Bearing & Hardware

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Bearing & Hardware Christopher Boynton 2/14/12 8:02 AM
Hello Clock-makers,

I'd like to get a list together of all bearings and other hardware that we might need for the clock so I can start rounding it up.  I've been following the discussions so if you could just confirm the specifics to make sure we get everything we need in the right sizes that would be very helpful. 

Bearings? brass tube?  Just tell me what you need and I'll make sure we have it in the shop for next time.

Clock On!


On Mon, Feb 13, 2012 at 5:31 PM, Mathieu Glachant <syv...@gmail.com> wrote:
Looks like you were totally right on the arms getting damaged if the inner rings hits them too close to their attachment point on the outer ring.

Surveyor printed the second design out, and posted a picture in the comments showing that the ABS whitened under the stress.

I'm going to have to add some more arm length, perhaps with a solid spur under it to provide support  to the inner ring...

I'll doodle something on paper to show what I mean, since OpenSCAD doesn't run on this laptop.


On Sun, Feb 12, 2012 at 3:48 PM, <ruste...@prototribe.net> wrote:
Neat idea!

It looks like you're going to run into issues with the ratchet arm flex. The inner wheel begins applying its force at the bottom of the arm, meaning that it will need to do all its flexing right there at the base of the arm as opposed to being able to flex across the entire arm. You could possibly undercut the ratchet arms a bit or possibly even punch a circle at the base of the arm on the side towards the center of the circle (see the black dots in the pic below). That may introduce enough flexibility into the arm.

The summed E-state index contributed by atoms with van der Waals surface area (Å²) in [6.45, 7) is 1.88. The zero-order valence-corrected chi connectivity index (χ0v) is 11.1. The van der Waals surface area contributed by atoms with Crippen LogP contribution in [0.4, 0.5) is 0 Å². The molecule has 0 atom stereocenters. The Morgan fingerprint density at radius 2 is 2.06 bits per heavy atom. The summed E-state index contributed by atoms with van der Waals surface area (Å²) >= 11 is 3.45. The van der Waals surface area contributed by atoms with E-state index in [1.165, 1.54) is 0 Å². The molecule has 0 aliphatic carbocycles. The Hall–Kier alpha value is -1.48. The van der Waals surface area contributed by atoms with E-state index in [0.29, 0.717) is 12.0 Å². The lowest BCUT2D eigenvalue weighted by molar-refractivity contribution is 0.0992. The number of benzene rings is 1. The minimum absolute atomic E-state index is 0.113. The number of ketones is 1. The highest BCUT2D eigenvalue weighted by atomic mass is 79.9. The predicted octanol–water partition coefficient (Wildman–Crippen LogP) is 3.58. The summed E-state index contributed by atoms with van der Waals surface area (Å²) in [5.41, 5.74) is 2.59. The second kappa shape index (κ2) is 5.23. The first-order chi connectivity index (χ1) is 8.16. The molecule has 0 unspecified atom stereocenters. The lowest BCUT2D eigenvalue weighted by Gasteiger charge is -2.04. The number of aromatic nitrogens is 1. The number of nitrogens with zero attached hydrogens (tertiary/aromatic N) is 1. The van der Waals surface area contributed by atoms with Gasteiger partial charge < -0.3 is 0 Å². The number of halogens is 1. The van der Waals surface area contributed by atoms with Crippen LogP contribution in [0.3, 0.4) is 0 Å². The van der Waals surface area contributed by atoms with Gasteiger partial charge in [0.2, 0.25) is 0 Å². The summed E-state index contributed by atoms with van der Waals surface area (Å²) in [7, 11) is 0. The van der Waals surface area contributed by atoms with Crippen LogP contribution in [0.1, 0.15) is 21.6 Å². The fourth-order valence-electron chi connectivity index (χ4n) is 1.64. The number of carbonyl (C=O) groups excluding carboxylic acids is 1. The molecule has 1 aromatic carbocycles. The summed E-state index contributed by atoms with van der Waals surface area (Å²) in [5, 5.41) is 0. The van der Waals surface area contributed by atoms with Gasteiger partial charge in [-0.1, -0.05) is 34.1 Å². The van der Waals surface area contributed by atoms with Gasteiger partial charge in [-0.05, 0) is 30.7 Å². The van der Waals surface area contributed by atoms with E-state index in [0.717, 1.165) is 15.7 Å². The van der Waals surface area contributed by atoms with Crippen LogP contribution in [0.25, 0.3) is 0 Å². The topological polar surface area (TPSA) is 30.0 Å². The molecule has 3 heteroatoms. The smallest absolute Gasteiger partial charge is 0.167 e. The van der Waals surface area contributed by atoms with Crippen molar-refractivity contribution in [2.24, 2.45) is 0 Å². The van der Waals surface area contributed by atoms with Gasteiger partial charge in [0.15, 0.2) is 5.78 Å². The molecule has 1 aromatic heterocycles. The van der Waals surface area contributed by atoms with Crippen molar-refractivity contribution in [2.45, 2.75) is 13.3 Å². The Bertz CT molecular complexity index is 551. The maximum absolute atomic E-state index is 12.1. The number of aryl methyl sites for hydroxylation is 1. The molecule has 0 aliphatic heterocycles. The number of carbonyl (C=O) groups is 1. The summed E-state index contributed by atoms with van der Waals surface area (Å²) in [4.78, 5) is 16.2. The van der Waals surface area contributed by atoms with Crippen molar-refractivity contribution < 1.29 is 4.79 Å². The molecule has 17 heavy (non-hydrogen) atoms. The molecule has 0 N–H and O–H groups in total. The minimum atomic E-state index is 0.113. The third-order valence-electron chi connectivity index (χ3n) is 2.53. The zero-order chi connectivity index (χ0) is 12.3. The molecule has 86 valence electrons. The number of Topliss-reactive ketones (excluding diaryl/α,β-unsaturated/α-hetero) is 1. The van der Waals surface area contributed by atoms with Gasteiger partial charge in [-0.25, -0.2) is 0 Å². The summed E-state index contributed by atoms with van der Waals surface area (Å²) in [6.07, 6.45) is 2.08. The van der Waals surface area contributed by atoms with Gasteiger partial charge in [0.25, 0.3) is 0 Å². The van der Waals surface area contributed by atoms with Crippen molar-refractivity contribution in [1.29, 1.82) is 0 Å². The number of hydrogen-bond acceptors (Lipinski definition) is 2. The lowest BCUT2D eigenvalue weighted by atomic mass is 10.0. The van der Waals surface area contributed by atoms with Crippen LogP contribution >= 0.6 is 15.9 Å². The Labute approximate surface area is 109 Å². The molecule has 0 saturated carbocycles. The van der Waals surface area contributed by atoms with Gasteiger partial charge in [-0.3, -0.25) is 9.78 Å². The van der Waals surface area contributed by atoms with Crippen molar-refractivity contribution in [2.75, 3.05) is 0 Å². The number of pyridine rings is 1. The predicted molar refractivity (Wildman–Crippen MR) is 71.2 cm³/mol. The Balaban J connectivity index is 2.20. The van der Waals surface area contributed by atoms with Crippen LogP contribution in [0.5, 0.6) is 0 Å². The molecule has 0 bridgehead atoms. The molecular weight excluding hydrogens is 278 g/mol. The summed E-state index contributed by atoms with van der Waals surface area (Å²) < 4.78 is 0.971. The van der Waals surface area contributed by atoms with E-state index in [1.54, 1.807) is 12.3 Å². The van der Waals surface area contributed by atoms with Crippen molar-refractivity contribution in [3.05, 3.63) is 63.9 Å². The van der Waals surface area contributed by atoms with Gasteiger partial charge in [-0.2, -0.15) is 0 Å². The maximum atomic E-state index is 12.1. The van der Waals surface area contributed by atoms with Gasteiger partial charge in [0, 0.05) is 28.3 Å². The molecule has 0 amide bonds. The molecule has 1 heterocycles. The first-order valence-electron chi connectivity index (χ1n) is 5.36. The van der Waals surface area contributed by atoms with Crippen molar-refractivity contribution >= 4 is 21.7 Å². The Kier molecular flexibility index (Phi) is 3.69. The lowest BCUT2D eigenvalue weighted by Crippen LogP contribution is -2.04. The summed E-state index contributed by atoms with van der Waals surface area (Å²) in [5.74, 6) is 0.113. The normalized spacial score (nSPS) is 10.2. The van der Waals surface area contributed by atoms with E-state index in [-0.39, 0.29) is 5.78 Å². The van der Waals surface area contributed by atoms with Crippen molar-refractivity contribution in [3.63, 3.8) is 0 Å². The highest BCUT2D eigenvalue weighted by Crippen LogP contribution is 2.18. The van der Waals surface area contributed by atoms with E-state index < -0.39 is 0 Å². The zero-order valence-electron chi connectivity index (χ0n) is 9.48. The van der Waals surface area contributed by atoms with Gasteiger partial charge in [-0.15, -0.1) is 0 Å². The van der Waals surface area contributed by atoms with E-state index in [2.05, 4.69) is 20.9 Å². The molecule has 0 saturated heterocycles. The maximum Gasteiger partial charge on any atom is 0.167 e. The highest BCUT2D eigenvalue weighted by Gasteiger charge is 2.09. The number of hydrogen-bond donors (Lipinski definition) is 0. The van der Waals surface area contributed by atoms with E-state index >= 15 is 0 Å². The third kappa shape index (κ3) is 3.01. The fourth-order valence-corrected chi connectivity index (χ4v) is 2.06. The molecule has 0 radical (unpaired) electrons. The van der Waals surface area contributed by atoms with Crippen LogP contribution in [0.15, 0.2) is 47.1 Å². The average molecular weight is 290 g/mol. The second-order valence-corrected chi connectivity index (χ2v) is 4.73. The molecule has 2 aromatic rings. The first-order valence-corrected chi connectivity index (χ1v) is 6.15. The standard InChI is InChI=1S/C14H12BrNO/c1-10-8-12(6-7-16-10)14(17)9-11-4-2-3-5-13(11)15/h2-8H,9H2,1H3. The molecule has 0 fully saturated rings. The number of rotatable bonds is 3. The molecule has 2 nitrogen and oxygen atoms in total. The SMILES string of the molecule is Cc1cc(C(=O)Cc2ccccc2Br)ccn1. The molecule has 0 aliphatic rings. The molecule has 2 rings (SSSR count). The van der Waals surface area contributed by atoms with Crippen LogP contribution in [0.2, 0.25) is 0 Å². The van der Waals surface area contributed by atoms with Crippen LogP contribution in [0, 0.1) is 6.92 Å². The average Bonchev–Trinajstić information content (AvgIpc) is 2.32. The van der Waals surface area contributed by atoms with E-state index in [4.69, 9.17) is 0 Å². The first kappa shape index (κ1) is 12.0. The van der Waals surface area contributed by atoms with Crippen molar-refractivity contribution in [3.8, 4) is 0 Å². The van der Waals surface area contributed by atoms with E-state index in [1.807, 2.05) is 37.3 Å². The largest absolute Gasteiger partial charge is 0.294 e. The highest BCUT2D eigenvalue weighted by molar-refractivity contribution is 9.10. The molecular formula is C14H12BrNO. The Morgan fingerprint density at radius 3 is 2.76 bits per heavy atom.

Alternately either increasing or thickening the total number of arms or taking a two tier approach should increase the axial load bearing capabilities. Though in both cases the ratcheting will become more difficult.


Here's a quick sample of breaking things into two tiers. Note, you can't really see it, but the arms are separated from the green disc by about 0.5mm in this picture. It emulates what you've got in one tier, while maintaining a high ratchet teeth ratio. The print is trickier and would need to be done upside down (with the arms on the build surface) and with support material. There are many variants of this with the bottom disc having various parts cut-out or even possibly replaced with triangular arms, etc...



I noticed that the ratchet drum you're using seems to be based on the mcad gears lib and the teeth are sparse with the ratchet arm faces not being in full contact with the ratchet wheel when bearing load. I believe this may make a difference in the load bearing capabilities as well.

Hope it helps!
Rustedrobot


On 02/12/2012 02:31 PM, Mathieu Glachant wrote:
I just published a derivative of RustedRobot's fine ratchet design, which is intended to improve the axial load bearing capabilities, removing the need for a complicated and thick part with spokes that reach over the inner ring to reach the shaft.

http://www.thingiverse.com/thing:17458

It works (hopefully, anyway) by having the outer ring resting directly on the inner one, with the ratchet arms only needing to stop the rotation, not carry the axial load which is now transmitted directly, ring to ring. This should allow us to integrate a ratcheting drum into any wheel without breaking the connection between large gear and pinion gear, adding more thickness than the minimum needed for the string, or  connecting the drum externally via some sort of physical API.

Plus, it's even prettier than the original ratchet, possibly. :-)




--
-Christopher

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